4. Brückner R (1992) A series of shuttle vectors for Bacillus subtilis and Escherichia coli. Gene 122:187–192Google Scholar
  5. Davis EO, Henderson PJF (1987) The cloning and DNA sequence of the gene xylE for xylose-proton symport in Escherichia coli K12. J Biol Chem 262:13928–13932Google Scholar
  6. deMan JC, Rogosa M, Sharpe ME (1960) A medium for the cultivation of lactobacilli. J Appl Bacteriol 23:130–135Google Scholar
  7. Dodd IB, Egan JB (1990) Improved detection of helix-turn-helix DNA-binding motifs in protein sequences. Nucleic Acids Res 18:5019–5026Google Scholar
  8. Friedman PJ, Imperiale MJ, Adhya SL (1987) RNA 3′-end formation in the control of gene expression. Annu Rev Genet 21:453–488Google Scholar
  9. Fujita Y, Fujita T (1987) The gluconate operon gnt of Bacillus subtilis encodes its own transcriptional negative regulator. Proc Natl Acad Sci USA 84:4524–4528Google Scholar
  10. Gärtner D, Geissendörfer M, Hillen W (1988) Expression of the Bacillus subtilis xyl operon is repressed at the level of transcription and is induced by xylose. J Bacteriol 170:3102–3109Google Scholar
  11. Gärtner D, Degenkolb J, Ripperger JAE, Allmansberger R, Hillen W (1992) Regulation of the Bacillus subtilis W23 xylose utilization operon: interaction of the Xyl repressor with the xyl operator and the inducer xylose. Mol Gen Genet 232:415–422Google Scholar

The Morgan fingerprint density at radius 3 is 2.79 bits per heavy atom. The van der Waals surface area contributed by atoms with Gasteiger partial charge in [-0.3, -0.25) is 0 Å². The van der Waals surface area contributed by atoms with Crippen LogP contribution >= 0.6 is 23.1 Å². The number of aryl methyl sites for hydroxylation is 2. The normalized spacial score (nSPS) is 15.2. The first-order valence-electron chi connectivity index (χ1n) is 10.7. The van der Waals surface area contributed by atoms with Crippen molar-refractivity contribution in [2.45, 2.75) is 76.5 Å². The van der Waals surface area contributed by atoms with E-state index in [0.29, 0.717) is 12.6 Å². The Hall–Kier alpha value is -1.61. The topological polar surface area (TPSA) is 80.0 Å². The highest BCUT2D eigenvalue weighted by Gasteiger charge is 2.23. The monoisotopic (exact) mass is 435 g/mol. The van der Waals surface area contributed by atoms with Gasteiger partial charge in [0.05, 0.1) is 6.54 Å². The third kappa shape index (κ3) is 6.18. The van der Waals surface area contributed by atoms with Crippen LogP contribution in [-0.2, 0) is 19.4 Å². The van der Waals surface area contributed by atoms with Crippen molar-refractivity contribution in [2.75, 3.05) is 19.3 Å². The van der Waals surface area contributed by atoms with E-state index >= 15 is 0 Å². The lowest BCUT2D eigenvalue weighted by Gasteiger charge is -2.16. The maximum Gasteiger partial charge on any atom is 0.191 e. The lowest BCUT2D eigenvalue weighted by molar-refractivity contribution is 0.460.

12. Graves MC, Rabinowitz JC (1986) In vivo and in vitro transcription of the Clostridium pasteuranicum ferredoxin gene. J Biol Chem 261:11409–11415Google Scholar
  13. Harley CB, Reynolds RP (1987) Analysis of E. coli promoter sequences. Nucleic Acids Res 15:2343–2361Google Scholar
  14. Hastrup S (1988) Analysis of the Bacillus subtilis xylose regulon. In: Ganesan AT, Hoch JA (eds) Genetics and biotechnology of bacilli, vol 2, Academic Press, New York, pp 79–83Google Scholar
  15. Jacob S, Allmansberger R, Gärtner D, Hillen W (1991) Catabolite repression of the operon for xylose utilization from Bacillus subtilis W23 is mediated at the level of transcription and depends on a cis site in the xylA reading frame. Mol Gen Genet 229:189–196Google Scholar
  16. Jahreis K, Postma PW, Lengeler JW (1991) Nucleotide sequence of the ilvH-fruR gene region of Escherichia coli and Salmonella typhimurium LT2. Mol Gen Genet 226:332–336Google Scholar
  17. Kreuzer P, Gärtner D, Allmansberger R, Hillen W (1989) Identification and sequence analysis of the Bacillus subtilis W23 xylR gene and xyl operator. J Bacteriol 171:3840–3845Google Scholar
  18. Leer RJ, van Luijk N, Posno M, Pouwels PH (1992) Structural and functional analysis of two cryptic plasmids from Lactobacillus plantarum ATCC 8014. Mol Gen Genet 234:265–274Google Scholar